My advice to somelliers, hospitality professionals and general public: Ignor this "Beer tasting Method". If you are interested, get of people with real experience in real beer tasting.

Na Zdraví!

Reserve yourPrague hotel and win a walking tour.

9 comments:

  1. Well, Americans make american wheat ale, hoppy version of this of beer. And weizen is a top fermented beer, so it is basicall an ale..

    Honza

    ReplyDelete
  2. I know Americans make wheat ales, and there were wheat ales in Britain as well. But wheat beers refered in the document I'm sure are the German ones and no, they aren't ales, sorry.

    They are top fermented, the yeasts used are grouped among the "ale yeasts", but that is just a commercial simplification. Germans won't call their weizen ales, because, culturally speaking, they aren't.

    ReplyDelete
  3. My German isn't as good as it used to be, but does German actually have an equivalent linguistic separation between ale and lager in English? Aren't most styles in Germany variations on the theme of beer, for example I have seen many times words like weissbier, lagerbier, schankbier, altbier and so on - whether it is top or bottom fermented it is still beer in the German mind.

    Obviously my Spanish is fairly useless, but it does look as though the author has taken a couple of "English" words and applied them indiscriminately to top and bottom fermented beer without a full understanding of the linguistic and cultural baggage that the terms convey, thus not so much willful misinformation but rather a problem of translation.

    ReplyDelete
  4. I don't think it was willful misinformation, either.

    I think this comes from the misconception that everything that is top fermented is Ale, which is so widespread now that it has become a fact to many.

    But it's not much of an issue, actually. More so coming from someone who tells us we should taste a Stout at 5°C

    ReplyDelete
  5. Anyone who says that stout should be served at that temperature is a twerp, having said that, PK could do with not having the Primator stout in the fridge!

    ReplyDelete
  6. So is the distinction between ales and lagers just commerical & cultural, you can lager any ale that you want and it will clear it up and some polyphenols will fall out and be a cleaner beer, and you can ferment a lager at warmer temperatures bringing forward more ale-like characteristics (think california common) If weizens aren't ales then what would you classify Alts as? :-)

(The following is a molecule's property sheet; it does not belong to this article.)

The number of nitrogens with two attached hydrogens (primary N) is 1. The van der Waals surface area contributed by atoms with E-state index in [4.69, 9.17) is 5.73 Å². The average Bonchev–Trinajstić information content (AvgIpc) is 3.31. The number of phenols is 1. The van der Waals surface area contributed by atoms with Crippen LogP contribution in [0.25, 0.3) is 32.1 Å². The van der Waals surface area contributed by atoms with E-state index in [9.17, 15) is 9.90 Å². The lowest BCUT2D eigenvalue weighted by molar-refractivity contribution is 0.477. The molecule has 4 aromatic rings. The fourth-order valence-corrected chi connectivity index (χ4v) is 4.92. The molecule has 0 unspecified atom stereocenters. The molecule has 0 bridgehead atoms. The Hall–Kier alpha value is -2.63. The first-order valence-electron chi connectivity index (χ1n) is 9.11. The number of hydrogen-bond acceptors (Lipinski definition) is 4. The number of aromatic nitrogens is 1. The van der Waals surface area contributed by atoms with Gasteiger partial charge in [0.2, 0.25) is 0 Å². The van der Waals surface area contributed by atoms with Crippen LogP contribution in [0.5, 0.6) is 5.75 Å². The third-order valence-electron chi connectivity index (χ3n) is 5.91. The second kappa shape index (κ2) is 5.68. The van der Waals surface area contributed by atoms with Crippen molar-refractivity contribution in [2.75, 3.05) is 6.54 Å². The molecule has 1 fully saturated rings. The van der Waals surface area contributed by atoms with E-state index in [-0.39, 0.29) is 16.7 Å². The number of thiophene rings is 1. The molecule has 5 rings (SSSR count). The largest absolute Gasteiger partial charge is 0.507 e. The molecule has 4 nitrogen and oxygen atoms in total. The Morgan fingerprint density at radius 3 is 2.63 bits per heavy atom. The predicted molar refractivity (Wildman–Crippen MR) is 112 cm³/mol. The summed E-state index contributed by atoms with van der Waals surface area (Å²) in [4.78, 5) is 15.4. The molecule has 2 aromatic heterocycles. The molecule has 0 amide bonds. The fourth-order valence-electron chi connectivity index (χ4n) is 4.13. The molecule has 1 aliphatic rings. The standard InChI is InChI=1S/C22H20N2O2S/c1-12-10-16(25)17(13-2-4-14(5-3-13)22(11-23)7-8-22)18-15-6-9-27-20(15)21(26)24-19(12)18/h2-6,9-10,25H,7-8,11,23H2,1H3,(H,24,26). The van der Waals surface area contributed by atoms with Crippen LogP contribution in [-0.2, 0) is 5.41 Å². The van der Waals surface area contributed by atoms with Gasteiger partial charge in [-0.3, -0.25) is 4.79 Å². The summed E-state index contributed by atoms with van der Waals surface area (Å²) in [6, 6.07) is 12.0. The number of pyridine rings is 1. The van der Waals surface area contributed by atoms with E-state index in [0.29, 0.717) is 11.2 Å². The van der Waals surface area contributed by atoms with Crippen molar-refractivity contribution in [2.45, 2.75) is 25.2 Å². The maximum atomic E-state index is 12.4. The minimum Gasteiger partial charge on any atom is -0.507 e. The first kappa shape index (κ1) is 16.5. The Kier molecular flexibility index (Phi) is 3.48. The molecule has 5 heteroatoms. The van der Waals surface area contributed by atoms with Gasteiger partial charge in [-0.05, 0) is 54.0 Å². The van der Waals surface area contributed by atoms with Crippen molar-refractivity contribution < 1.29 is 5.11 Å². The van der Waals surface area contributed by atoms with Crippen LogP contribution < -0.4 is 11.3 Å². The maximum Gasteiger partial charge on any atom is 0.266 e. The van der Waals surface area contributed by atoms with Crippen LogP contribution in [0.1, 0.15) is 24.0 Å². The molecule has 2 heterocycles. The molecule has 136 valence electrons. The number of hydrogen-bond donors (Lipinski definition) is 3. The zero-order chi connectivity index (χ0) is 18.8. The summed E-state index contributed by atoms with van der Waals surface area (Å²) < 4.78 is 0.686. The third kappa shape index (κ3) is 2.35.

ReplyDelete
  7. I would classify them as the Germans do: Obergäriges Lagerbier.

    But this is quite a pointless discussion, really. How a beer was fermented is of very little relevance to most people. If they like what they drink, they will say it's good, if they don't, they might say it's bad. No matter how much you explain them how the beer was made, they won't change their minds. It's only freaks like us who pay that much attention to those things.

    And also, it's not the point of this post. I am speaking about a document that is telling somelliers to drink Stout at 5°C!!!! That is what is really wrong!! A Stout might or might not be an ale, same as a Weizen, but it certainly shouldn't be drunk at that temperature!

    ReplyDelete
  8. I agree 100%, I listened to BOC give a presentation at a homebrew meeting, in their presentation it stated that all beer should be served between 2-5 Degrees C. Its a common misconception because of soo much bad beer which the colder you serve it the less noticeable flaws there are.

    Here is a question though, if there are good resources available on tasting, serving beer (BJCP amoung others) why don't other organizations translate and use this information instead? Or better still build on it when referencing the local beers and beer culture (if one exists)

    ReplyDelete
  9. That is a really good question!

    I am sure the brew master at Heieneken is aware of the existence of organisations like BCJP and similar, so why didn't he consult with them? Beats me.

    If I was a (fourth rathe) conspiracy theorist I would say that it was because Heineken wants us to drink beer very cold so they can keep on getting away with brewing the rubbish they brew....

    ReplyDelete